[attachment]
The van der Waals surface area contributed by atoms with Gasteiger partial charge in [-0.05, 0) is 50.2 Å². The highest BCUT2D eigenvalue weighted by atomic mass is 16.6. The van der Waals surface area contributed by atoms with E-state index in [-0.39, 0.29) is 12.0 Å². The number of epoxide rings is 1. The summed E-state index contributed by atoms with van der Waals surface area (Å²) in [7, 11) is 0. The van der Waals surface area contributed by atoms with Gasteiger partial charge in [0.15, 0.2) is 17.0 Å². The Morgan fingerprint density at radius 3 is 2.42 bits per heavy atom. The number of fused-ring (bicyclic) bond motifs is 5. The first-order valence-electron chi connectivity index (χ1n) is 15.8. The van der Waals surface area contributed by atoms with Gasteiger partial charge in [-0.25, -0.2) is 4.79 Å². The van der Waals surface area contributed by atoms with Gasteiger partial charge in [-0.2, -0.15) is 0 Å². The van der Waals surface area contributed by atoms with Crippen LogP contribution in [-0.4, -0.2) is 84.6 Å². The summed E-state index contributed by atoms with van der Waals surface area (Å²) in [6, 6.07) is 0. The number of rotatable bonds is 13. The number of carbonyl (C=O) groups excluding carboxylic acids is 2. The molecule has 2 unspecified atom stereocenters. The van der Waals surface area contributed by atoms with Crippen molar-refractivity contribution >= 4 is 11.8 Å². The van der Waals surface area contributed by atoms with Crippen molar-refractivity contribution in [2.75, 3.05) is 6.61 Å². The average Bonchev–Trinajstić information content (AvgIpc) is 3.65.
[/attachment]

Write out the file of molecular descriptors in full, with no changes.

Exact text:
The van der Waals surface area contributed by atoms with Gasteiger partial charge in [-0.05, 0) is 50.2 Å². The highest BCUT2D eigenvalue weighted by atomic mass is 16.6. The van der Waals surface area contributed by atoms with E-state index in [-0.39, 0.29) is 12.0 Å². The number of epoxide rings is 1. The summed E-state index contributed by atoms with van der Waals surface area (Å²) in [7, 11) is 0. The van der Waals surface area contributed by atoms with Gasteiger partial charge in [0.15, 0.2) is 17.0 Å². The Morgan fingerprint density at radius 3 is 2.42 bits per heavy atom. The number of fused-ring (bicyclic) bond motifs is 5. The first-order valence-electron chi connectivity index (χ1n) is 15.8. The van der Waals surface area contributed by atoms with Gasteiger partial charge in [-0.25, -0.2) is 4.79 Å². The van der Waals surface area contributed by atoms with Gasteiger partial charge in [-0.2, -0.15) is 0 Å². The van der Waals surface area contributed by atoms with Crippen LogP contribution in [-0.4, -0.2) is 84.6 Å². The summed E-state index contributed by atoms with van der Waals surface area (Å²) in [6, 6.07) is 0. The number of rotatable bonds is 13. The number of carbonyl (C=O) groups excluding carboxylic acids is 2. The molecule has 2 unspecified atom stereocenters. The van der Waals surface area contributed by atoms with Crippen molar-refractivity contribution >= 4 is 11.8 Å². The van der Waals surface area contributed by atoms with Crippen molar-refractivity contribution in [2.75, 3.05) is 6.61 Å². The average Bonchev–Trinajstić information content (AvgIpc) is 3.65.